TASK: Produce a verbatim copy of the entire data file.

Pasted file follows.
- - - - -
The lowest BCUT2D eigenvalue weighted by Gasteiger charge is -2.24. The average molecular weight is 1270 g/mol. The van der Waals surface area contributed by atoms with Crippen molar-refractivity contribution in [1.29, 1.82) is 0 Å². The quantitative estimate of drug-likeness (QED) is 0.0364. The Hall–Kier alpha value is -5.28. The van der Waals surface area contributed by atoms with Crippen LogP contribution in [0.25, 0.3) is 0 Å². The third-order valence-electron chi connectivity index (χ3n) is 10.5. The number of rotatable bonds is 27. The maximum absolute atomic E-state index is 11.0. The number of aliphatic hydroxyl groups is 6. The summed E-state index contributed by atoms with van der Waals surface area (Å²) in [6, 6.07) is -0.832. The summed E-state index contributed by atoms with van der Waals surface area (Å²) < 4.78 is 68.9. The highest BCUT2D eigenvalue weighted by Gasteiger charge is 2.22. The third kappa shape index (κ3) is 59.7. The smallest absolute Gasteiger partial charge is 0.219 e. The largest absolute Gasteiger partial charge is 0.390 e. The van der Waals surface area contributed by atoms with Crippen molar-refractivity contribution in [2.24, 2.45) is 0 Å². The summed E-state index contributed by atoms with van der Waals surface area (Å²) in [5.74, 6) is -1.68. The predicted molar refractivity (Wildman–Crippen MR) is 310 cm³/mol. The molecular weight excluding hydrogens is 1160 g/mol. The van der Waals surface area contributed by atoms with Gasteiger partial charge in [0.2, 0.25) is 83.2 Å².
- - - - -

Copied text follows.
The lowest BCUT2D eigenvalue weighted by Gasteiger charge is -2.24. The average molecular weight is 1270 g/mol. The van der Waals surface area contributed by atoms with Crippen molar-refractivity contribution in [1.29, 1.82) is 0 Å². The quantitative estimate of drug-likeness (QED) is 0.0364. The Hall–Kier alpha value is -5.28. The van der Waals surface area contributed by atoms with Crippen LogP contribution in [0.25, 0.3) is 0 Å². The third-order valence-electron chi connectivity index (χ3n) is 10.5. The number of rotatable bonds is 27. The maximum absolute atomic E-state index is 11.0. The number of aliphatic hydroxyl groups is 6. The summed E-state index contributed by atoms with van der Waals surface area (Å²) in [6, 6.07) is -0.832. The summed E-state index contributed by atoms with van der Waals surface area (Å²) < 4.78 is 68.9. The highest BCUT2D eigenvalue weighted by Gasteiger charge is 2.22. The third kappa shape index (κ3) is 59.7. The smallest absolute Gasteiger partial charge is 0.219 e. The largest absolute Gasteiger partial charge is 0.390 e. The van der Waals surface area contributed by atoms with Crippen molar-refractivity contribution in [2.24, 2.45) is 0 Å². The summed E-state index contributed by atoms with van der Waals surface area (Å²) in [5.74, 6) is -1.68. The predicted molar refractivity (Wildman–Crippen MR) is 310 cm³/mol. The molecular weight excluding hydrogens is 1160 g/mol. The van der Waals surface area contributed by atoms with Gasteiger partial charge in [0.2, 0.25) is 83.2 Å².